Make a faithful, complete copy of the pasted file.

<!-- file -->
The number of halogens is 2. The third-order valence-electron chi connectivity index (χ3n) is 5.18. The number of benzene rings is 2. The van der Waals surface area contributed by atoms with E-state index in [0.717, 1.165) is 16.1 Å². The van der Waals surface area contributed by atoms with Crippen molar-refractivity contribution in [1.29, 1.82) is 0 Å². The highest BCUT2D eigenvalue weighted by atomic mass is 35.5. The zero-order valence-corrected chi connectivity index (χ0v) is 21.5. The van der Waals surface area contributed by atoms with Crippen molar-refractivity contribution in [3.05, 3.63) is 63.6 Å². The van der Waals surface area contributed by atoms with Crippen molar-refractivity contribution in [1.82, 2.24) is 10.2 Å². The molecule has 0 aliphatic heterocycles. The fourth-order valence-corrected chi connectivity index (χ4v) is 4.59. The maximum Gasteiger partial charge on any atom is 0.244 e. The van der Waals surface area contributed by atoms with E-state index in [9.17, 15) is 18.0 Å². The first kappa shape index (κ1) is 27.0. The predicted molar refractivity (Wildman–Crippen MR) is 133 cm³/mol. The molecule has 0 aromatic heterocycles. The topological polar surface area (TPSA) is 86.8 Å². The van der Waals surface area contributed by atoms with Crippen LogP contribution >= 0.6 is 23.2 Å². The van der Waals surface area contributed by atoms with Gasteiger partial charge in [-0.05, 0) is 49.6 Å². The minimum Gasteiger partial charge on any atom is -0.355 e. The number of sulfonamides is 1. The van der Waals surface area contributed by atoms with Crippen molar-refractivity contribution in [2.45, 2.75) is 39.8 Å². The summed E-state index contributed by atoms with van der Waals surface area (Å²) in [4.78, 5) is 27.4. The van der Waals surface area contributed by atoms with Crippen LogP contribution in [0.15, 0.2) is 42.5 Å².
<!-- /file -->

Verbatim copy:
The number of halogens is 2. The third-order valence-electron chi connectivity index (χ3n) is 5.18. The number of benzene rings is 2. The van der Waals surface area contributed by atoms with E-state index in [0.717, 1.165) is 16.1 Å². The van der Waals surface area contributed by atoms with Crippen molar-refractivity contribution in [1.29, 1.82) is 0 Å². The highest BCUT2D eigenvalue weighted by atomic mass is 35.5. The zero-order valence-corrected chi connectivity index (χ0v) is 21.5. The van der Waals surface area contributed by atoms with Crippen molar-refractivity contribution in [3.05, 3.63) is 63.6 Å². The van der Waals surface area contributed by atoms with Crippen molar-refractivity contribution in [1.82, 2.24) is 10.2 Å². The molecule has 0 aliphatic heterocycles. The fourth-order valence-corrected chi connectivity index (χ4v) is 4.59. The maximum Gasteiger partial charge on any atom is 0.244 e. The van der Waals surface area contributed by atoms with E-state index in [9.17, 15) is 18.0 Å². The first kappa shape index (κ1) is 27.0. The predicted molar refractivity (Wildman–Crippen MR) is 133 cm³/mol. The molecule has 0 aromatic heterocycles. The topological polar surface area (TPSA) is 86.8 Å². The van der Waals surface area contributed by atoms with Crippen LogP contribution >= 0.6 is 23.2 Å². The van der Waals surface area contributed by atoms with Gasteiger partial charge in [-0.05, 0) is 49.6 Å². The minimum Gasteiger partial charge on any atom is -0.355 e. The number of sulfonamides is 1. The van der Waals surface area contributed by atoms with Crippen molar-refractivity contribution in [2.45, 2.75) is 39.8 Å². The summed E-state index contributed by atoms with van der Waals surface area (Å²) in [4.78, 5) is 27.4. The van der Waals surface area contributed by atoms with Crippen LogP contribution in [0.15, 0.2) is 42.5 Å².